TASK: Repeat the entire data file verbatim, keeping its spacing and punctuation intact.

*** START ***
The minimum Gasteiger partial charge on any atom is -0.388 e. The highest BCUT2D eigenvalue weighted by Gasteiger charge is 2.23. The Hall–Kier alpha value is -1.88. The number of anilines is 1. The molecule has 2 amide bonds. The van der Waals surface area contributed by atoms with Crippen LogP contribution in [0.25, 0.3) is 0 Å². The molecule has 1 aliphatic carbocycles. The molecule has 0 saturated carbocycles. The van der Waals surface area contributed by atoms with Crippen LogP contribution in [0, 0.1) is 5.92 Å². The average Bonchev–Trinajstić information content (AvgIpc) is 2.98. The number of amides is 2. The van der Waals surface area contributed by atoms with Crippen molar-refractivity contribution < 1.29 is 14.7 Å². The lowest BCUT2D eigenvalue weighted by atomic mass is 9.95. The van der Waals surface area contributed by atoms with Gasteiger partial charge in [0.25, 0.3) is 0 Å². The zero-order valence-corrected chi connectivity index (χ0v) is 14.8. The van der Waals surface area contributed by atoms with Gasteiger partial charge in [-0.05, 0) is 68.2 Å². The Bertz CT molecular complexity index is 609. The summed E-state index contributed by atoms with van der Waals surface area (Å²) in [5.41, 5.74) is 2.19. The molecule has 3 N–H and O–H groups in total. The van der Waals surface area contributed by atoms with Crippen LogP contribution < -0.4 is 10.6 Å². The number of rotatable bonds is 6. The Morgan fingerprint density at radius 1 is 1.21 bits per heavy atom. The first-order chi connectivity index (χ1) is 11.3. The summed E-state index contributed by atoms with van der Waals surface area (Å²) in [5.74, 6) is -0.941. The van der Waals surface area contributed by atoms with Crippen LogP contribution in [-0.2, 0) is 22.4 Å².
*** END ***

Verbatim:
The minimum Gasteiger partial charge on any atom is -0.388 e. The highest BCUT2D eigenvalue weighted by Gasteiger charge is 2.23. The Hall–Kier alpha value is -1.88. The number of anilines is 1. The molecule has 2 amide bonds. The van der Waals surface area contributed by atoms with Crippen LogP contribution in [0.25, 0.3) is 0 Å². The molecule has 1 aliphatic carbocycles. The molecule has 0 saturated carbocycles. The van der Waals surface area contributed by atoms with Crippen LogP contribution in [0, 0.1) is 5.92 Å². The average Bonchev–Trinajstić information content (AvgIpc) is 2.98. The number of amides is 2. The van der Waals surface area contributed by atoms with Crippen molar-refractivity contribution < 1.29 is 14.7 Å². The lowest BCUT2D eigenvalue weighted by atomic mass is 9.95. The van der Waals surface area contributed by atoms with Gasteiger partial charge in [0.25, 0.3) is 0 Å². The zero-order valence-corrected chi connectivity index (χ0v) is 14.8. The van der Waals surface area contributed by atoms with Gasteiger partial charge in [-0.05, 0) is 68.2 Å². The Bertz CT molecular complexity index is 609. The summed E-state index contributed by atoms with van der Waals surface area (Å²) in [5.41, 5.74) is 2.19. The molecule has 3 N–H and O–H groups in total. The van der Waals surface area contributed by atoms with Crippen LogP contribution < -0.4 is 10.6 Å². The number of rotatable bonds is 6. The Morgan fingerprint density at radius 1 is 1.21 bits per heavy atom. The first-order chi connectivity index (χ1) is 11.3. The summed E-state index contributed by atoms with van der Waals surface area (Å²) in [5.74, 6) is -0.941. The van der Waals surface area contributed by atoms with Crippen LogP contribution in [-0.2, 0) is 22.4 Å².